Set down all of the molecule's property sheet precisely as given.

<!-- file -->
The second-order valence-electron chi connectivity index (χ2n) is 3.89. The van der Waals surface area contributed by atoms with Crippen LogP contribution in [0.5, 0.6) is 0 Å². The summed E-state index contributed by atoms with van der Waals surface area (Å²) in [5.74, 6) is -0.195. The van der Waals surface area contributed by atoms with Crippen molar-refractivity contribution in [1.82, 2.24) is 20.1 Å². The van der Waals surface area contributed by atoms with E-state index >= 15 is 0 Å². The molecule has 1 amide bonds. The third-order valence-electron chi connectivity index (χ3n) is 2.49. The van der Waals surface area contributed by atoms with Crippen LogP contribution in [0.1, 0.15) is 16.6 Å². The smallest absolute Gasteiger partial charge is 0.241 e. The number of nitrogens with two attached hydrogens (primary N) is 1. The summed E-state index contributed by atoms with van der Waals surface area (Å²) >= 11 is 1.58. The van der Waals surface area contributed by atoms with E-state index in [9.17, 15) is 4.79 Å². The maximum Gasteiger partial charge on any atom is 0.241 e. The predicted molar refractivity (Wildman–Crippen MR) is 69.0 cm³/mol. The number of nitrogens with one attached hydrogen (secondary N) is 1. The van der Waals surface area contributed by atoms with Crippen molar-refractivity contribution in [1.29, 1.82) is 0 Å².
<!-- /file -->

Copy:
The second-order valence-electron chi connectivity index (χ2n) is 3.89. The van der Waals surface area contributed by atoms with Crippen LogP contribution in [0.5, 0.6) is 0 Å². The summed E-state index contributed by atoms with van der Waals surface area (Å²) in [5.74, 6) is -0.195. The van der Waals surface area contributed by atoms with Crippen molar-refractivity contribution in [1.82, 2.24) is 20.1 Å². The van der Waals surface area contributed by atoms with E-state index >= 15 is 0 Å². The molecule has 1 amide bonds. The third-order valence-electron chi connectivity index (χ3n) is 2.49. The van der Waals surface area contributed by atoms with Crippen LogP contribution in [0.1, 0.15) is 16.6 Å². The smallest absolute Gasteiger partial charge is 0.241 e. The number of nitrogens with two attached hydrogens (primary N) is 1. The summed E-state index contributed by atoms with van der Waals surface area (Å²) >= 11 is 1.58. The van der Waals surface area contributed by atoms with E-state index in [9.17, 15) is 4.79 Å². The maximum Gasteiger partial charge on any atom is 0.241 e. The predicted molar refractivity (Wildman–Crippen MR) is 69.0 cm³/mol. The number of nitrogens with one attached hydrogen (secondary N) is 1. The van der Waals surface area contributed by atoms with Crippen molar-refractivity contribution in [1.29, 1.82) is 0 Å².